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Electrify America Unveils its EV Charging Smartphone App Designed to Make Charging Easy

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【Summary】Electrify America (EA) is investing $2 billion over ten years on EV charging infrastructure in the U.S., as well as education about electric vehicles. Besides building a coast to coast network of EV vehicle charging infrastructure, one of the goals of EA is to make electric vehicle charging a seamless experience for drivers and the company just unveiled its first smartphone app.

Eric Walz    May 06, 2019 2:00 PM PT
Electrify America Unveils its EV Charging Smartphone App Designed to Make Charging Easy
Electrify America's Reston, Virginia test lab.

Electrify America (EA) is investing $2 billion over ten years in Zero Emission Vehicle (ZEV) EV charging infrastructure in the U.S., as well as education about electric vehicles. Besides building a nationwide network of EV charging infrastructure, one of the goals of EA is to make electric vehicle charging a seamless experience for drivers and today the company unveiled its first smartphone app.

The app is available for both Android and iPhone and allows EV drivers to easily manage a charging session right from their phone.

EA is headquartered in Reston, VA and is a wholly-owned subsidiary of Volkswagen Group. The company was formed as restitution for the infamous Volkswagen "dieselgate" scandal. EA's chief mission is to build out a robust network of fast charging (350 kw) and 150 kw charging stations in major metro areas coast to coast.

"We are committed to increasing EV adoption and are constantly innovating to make the charging experience as convenient and accessible as possible," said Giovanni Palazzo, president and CEO at Electrify America. "With our new app, we put all the information and capabilities you need to charge your EV right in your pocket, making charging with us easier than ever. Combined with our new membership plans, we are streamlining the charging experience at our ultra-fast chargers."

With the launch of the new Electrify America app, the company also announced two new membership plans, Electrify America Pass and Pass+. Both plans will be available later this month.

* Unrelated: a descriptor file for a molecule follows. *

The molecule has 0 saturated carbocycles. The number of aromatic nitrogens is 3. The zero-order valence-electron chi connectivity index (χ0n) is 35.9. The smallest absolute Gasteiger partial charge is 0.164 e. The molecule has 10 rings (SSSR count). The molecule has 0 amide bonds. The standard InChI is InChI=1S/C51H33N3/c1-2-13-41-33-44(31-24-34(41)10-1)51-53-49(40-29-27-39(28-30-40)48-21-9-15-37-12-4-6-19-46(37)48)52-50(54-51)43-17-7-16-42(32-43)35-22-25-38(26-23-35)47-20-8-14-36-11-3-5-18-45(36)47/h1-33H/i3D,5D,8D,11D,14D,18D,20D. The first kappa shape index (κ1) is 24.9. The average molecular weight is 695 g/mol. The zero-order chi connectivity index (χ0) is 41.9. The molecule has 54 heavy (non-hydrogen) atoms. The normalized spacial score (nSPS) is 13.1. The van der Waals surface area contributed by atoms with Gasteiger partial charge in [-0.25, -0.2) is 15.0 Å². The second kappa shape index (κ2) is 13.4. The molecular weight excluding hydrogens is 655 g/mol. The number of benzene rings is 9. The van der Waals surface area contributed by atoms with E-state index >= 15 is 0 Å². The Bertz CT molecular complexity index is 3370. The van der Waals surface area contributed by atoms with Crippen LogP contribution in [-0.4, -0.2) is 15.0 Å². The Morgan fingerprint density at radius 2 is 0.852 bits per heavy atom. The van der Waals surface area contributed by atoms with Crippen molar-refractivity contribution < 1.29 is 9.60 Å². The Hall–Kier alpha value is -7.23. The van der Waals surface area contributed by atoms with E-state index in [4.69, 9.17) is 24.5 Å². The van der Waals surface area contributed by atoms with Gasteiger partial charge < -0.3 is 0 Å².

The standard pass includes per-minute charging cost plus a $1 session fee to initiate charging and the upgrade to Electrify America Pass+ subscription offers a lower cost per-minute along with a $4 monthly subscription fee.

EA's new mobile app features and easy to use interface and makes finding a nearby charging station simple. The app shows all of the charging stations in the area, how many of each type of chargers are at the station, and which ones are available to use. Electrify America Pass holders can see the charging status of vehicles currently using the chargers and received a notification when a charger becomes available.

Customers can upload their payment information into the app and pay for a charging session through their phone. They can also see prices by selecting a station and viewing the charging costs.

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The Electrify America EV Charging app

EA has created an all-new pricing structure to prepare for future EVs capable of charging from 50kW, 150kW and up to 350kW.  Under the new pricing structure, per-minute costs are dependent on the power level at which the car is charging and the state where the charger is located. So drivers of EVs capable of fast-charging will pay a little more than Nissan Leaf drivers.

The app allows a driver to check charging status in real time as along the vehicle is able to communicate charging information. The smartphone app shows the vehicle's current state of charge (SOC) and the time remaining until the battery reaches "bulk" charge, which is generally around 80 percent.

Drivers can also receive notifications of when the charging session has started, slowed and stopped. Once a charging session is complete, the app will provide a digital receipt.

EA aims to have 484 charger sites operational by the end of June and up to 2,000 more by the end of this year. Average spacing between chargers is around 70 miles, allowing a EV driver to cross the country without worrying about running out of juice.